Producer Roberto Orci spoke with Trekmovie.com to expand on the filmmakers’ intentions for the moderately esoteric and largely eerie teaser. To the Trekkies who remain adamant that the Enterprise must be built in space in accordance with canon, or “fanon” even, rather than on Earth, Orci breaks out the science and “creative license.” This is sort of impressive…
Firstly, there is the notion that there is precedent in the novels, etc that components of the ship can be built on Earth and assembled here or there. And the second thing is that the Enterprise is not some flimsy yacht that has to be delicately treated and assembled. The idea that things have to be assembled in space has normally been associated with things that don’t have to be in any kind of pressure situation and don’t ever have to ever enter a gravity well. That is not the case with the Enterprise. The Enterprise actually has to sustain warp, which we know is not actually moving but more a warping of space around it. And we know that its decks essentially simulate Earth gravity and so its not the kind of gravity created by centrifugal force, it is not artificially created by spinning it. It is created by an artificial field and so it is very natural, instead of having to create a fake field in which you are going to have to calibrate everything, to just do it in the exact gravity well in which you are going to be simulating.
Orci deadens the rumors that the Enterprise is shown being constructed at Area 51, but won’t confirm nor deny that the location is San Francisco. And he doesn’t seemed worried about the film’s title not being included on the teaser, which I found to be an extremely intriguing decision on first view. As for what the trailer is supposed to convey to today’s audiences…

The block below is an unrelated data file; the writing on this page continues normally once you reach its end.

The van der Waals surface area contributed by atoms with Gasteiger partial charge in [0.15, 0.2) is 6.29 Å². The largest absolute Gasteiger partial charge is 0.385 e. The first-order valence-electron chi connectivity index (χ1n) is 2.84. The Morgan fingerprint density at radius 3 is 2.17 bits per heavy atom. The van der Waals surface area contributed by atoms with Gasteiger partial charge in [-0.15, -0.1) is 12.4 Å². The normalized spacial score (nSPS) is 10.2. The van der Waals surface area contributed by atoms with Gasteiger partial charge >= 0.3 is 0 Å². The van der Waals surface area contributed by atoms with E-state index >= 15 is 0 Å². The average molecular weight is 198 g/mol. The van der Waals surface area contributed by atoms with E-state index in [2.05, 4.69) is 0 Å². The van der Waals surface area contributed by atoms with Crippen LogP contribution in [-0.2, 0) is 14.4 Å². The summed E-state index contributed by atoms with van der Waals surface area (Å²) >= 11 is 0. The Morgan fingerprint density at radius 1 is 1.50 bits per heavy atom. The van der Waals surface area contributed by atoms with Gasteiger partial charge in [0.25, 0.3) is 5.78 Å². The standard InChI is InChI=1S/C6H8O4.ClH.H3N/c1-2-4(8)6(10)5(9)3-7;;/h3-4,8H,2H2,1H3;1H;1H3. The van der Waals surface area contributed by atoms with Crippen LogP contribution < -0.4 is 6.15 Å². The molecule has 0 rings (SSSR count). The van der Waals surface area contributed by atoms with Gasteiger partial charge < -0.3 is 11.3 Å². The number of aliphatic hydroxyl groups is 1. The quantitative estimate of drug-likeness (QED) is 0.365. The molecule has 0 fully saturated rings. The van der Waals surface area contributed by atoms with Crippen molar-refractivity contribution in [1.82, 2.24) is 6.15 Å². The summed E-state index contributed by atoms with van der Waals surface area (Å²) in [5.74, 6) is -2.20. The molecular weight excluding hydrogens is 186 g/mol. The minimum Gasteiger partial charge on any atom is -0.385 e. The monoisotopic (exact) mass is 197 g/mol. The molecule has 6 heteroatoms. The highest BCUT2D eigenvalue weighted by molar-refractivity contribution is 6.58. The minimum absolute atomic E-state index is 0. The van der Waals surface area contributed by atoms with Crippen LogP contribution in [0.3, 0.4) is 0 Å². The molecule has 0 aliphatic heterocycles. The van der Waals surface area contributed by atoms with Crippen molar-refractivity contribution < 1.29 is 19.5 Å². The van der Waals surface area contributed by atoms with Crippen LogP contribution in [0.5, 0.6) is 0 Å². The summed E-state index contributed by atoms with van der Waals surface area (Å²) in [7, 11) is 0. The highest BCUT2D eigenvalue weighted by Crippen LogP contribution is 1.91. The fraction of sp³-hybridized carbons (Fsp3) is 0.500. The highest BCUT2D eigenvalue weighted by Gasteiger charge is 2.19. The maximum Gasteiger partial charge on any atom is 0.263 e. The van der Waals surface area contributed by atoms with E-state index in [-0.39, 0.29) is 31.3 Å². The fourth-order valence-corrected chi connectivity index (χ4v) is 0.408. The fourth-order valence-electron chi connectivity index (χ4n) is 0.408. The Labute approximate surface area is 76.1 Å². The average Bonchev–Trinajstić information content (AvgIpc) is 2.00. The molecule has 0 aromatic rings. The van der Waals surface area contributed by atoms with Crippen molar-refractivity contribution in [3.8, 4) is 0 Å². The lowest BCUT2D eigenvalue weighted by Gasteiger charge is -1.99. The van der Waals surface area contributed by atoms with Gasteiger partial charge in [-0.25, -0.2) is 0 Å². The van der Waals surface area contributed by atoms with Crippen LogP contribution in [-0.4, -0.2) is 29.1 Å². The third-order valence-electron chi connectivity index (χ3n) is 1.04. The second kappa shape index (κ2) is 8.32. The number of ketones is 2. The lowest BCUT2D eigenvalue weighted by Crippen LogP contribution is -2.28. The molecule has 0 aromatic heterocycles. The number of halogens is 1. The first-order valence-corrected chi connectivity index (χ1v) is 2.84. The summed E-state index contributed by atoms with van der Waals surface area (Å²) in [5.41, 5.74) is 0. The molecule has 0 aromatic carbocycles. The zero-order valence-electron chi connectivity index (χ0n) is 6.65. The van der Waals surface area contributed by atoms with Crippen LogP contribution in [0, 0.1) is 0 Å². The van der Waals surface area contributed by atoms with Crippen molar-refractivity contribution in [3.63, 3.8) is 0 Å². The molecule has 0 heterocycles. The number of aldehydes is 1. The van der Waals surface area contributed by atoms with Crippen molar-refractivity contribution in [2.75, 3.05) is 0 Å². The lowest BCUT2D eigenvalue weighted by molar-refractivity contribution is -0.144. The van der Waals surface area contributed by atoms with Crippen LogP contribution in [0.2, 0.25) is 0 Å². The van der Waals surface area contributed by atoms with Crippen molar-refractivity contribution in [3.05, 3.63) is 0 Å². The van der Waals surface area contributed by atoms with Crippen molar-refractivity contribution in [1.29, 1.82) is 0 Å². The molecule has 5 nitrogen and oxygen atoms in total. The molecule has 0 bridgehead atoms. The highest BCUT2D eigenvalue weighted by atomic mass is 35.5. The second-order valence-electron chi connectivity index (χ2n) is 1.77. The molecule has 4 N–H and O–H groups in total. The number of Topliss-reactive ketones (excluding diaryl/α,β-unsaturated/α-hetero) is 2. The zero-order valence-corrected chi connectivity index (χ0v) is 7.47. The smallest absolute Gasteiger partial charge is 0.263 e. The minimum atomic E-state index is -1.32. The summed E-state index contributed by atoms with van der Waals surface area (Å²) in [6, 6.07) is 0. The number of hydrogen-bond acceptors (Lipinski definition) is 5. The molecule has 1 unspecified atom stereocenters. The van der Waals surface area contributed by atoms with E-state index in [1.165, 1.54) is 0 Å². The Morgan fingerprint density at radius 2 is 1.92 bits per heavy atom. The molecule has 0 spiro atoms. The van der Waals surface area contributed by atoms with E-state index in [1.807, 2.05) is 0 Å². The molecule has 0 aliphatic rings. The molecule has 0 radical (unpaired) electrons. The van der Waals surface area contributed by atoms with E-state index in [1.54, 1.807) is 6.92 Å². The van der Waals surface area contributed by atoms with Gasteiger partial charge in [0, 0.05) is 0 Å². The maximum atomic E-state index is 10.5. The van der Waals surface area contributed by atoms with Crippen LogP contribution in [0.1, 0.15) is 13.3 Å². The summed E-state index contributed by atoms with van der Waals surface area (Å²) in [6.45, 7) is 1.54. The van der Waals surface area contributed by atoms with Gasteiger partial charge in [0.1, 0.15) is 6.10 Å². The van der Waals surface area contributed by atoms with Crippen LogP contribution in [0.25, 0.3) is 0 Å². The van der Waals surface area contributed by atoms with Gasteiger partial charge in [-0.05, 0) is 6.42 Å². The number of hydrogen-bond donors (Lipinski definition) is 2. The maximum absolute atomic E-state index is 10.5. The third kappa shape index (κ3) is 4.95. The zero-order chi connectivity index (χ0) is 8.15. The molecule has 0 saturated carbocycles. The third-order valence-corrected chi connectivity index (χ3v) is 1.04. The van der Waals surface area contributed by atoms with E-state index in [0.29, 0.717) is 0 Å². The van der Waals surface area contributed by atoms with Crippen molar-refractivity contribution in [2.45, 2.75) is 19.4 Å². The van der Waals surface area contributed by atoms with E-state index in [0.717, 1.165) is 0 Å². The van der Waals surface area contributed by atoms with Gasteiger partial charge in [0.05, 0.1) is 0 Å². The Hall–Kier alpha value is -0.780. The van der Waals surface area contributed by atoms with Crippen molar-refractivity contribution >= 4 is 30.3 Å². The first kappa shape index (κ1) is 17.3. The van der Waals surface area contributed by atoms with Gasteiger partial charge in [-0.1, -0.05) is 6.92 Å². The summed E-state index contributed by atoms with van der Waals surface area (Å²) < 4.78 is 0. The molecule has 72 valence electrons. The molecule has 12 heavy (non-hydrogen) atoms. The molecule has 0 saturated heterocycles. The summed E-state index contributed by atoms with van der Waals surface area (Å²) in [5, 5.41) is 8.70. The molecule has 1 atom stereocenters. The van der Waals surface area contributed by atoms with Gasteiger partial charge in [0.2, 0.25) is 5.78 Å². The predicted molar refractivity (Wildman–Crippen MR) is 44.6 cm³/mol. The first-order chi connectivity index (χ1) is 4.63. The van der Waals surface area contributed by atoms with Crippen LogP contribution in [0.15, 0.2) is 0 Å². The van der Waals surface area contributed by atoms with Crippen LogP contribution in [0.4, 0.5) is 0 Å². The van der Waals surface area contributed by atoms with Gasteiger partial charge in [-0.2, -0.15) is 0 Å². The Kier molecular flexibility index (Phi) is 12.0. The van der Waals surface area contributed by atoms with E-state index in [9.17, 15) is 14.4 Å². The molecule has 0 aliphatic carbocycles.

This is who we are. This is real. This is maybe not so far off in the future as it used to be. In the 60s the cell phone was a fantasy. Now the communicator that Kirk had is not as advanced as my iPhone. It is a different millennium for God’s sake. We are literally a century closer than we were before.
What I found most interesting was the following quote, which implies that this Trek is both inspired by JFK’s pivotal role in the space race and hopes to refocus peoples’ attention back on exploration as well.
First of all, it has been written about that Kirk was in a way modeled after JFK. Like being the youngest captain ever, like Kennedy was the youngest President ever. Obviously the space race being kicked off by JFK is very much associated with Star Trek. It was also due to what we just discussed and linking it back to today. If we do indeed have a Federation, I think Kennedy’s words will be inscribed in their someplace. He kicked us off. And on a third level it is a slight nod to Star Trek Enterprise, in that we are not blind to the fact that going back to some of the more historical aspects of Star Trek that haven’t been covered in a while
It’s not everyday that I care to hear a producer wax on a teaser trailer, but Orci enhanced my take on it. Did you find the teaser to be too esoteric, too uneventful, or too, um, industrial? Do you feel that general audiences made the connection that it was for Star Trek, as there are quibbles from fans going about?